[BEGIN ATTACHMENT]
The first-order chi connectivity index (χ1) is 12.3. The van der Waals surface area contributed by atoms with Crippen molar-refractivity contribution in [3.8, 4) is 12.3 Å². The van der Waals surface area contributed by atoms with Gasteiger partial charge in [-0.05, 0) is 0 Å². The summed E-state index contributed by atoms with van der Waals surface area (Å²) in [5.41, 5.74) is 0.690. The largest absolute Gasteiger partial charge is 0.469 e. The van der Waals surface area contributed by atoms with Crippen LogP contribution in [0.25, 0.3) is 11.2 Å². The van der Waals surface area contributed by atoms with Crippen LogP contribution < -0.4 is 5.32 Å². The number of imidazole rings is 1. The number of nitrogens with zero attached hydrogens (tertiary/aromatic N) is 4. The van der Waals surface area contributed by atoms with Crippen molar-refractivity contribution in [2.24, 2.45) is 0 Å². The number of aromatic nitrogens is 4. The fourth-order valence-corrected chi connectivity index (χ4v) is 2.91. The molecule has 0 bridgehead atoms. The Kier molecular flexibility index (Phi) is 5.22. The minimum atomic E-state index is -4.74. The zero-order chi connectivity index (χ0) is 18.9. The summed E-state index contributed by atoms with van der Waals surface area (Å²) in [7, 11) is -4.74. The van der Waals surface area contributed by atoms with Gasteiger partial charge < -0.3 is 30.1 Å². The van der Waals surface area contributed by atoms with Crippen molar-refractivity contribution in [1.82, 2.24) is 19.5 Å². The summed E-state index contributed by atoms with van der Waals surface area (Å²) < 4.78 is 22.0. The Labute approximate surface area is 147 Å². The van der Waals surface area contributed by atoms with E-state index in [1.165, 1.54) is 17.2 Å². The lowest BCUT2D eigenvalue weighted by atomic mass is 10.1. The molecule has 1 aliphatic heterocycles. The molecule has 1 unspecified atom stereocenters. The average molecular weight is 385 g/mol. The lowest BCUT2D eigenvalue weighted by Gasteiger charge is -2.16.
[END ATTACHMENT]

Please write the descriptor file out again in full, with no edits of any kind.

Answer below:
The first-order chi connectivity index (χ1) is 12.3. The van der Waals surface area contributed by atoms with Crippen molar-refractivity contribution in [3.8, 4) is 12.3 Å². The van der Waals surface area contributed by atoms with Gasteiger partial charge in [-0.05, 0) is 0 Å². The summed E-state index contributed by atoms with van der Waals surface area (Å²) in [5.41, 5.74) is 0.690. The largest absolute Gasteiger partial charge is 0.469 e. The van der Waals surface area contributed by atoms with Crippen LogP contribution in [0.25, 0.3) is 11.2 Å². The van der Waals surface area contributed by atoms with Crippen LogP contribution < -0.4 is 5.32 Å². The number of imidazole rings is 1. The number of nitrogens with zero attached hydrogens (tertiary/aromatic N) is 4. The van der Waals surface area contributed by atoms with Crippen molar-refractivity contribution in [2.24, 2.45) is 0 Å². The number of aromatic nitrogens is 4. The fourth-order valence-corrected chi connectivity index (χ4v) is 2.91. The molecule has 0 bridgehead atoms. The Kier molecular flexibility index (Phi) is 5.22. The minimum atomic E-state index is -4.74. The zero-order chi connectivity index (χ0) is 18.9. The summed E-state index contributed by atoms with van der Waals surface area (Å²) in [7, 11) is -4.74. The van der Waals surface area contributed by atoms with Gasteiger partial charge < -0.3 is 30.1 Å². The van der Waals surface area contributed by atoms with Crippen molar-refractivity contribution in [1.82, 2.24) is 19.5 Å². The summed E-state index contributed by atoms with van der Waals surface area (Å²) < 4.78 is 22.0. The Labute approximate surface area is 147 Å². The van der Waals surface area contributed by atoms with E-state index in [1.165, 1.54) is 17.2 Å². The lowest BCUT2D eigenvalue weighted by atomic mass is 10.1. The molecule has 1 aliphatic heterocycles. The molecule has 1 unspecified atom stereocenters. The average molecular weight is 385 g/mol. The lowest BCUT2D eigenvalue weighted by Gasteiger charge is -2.16.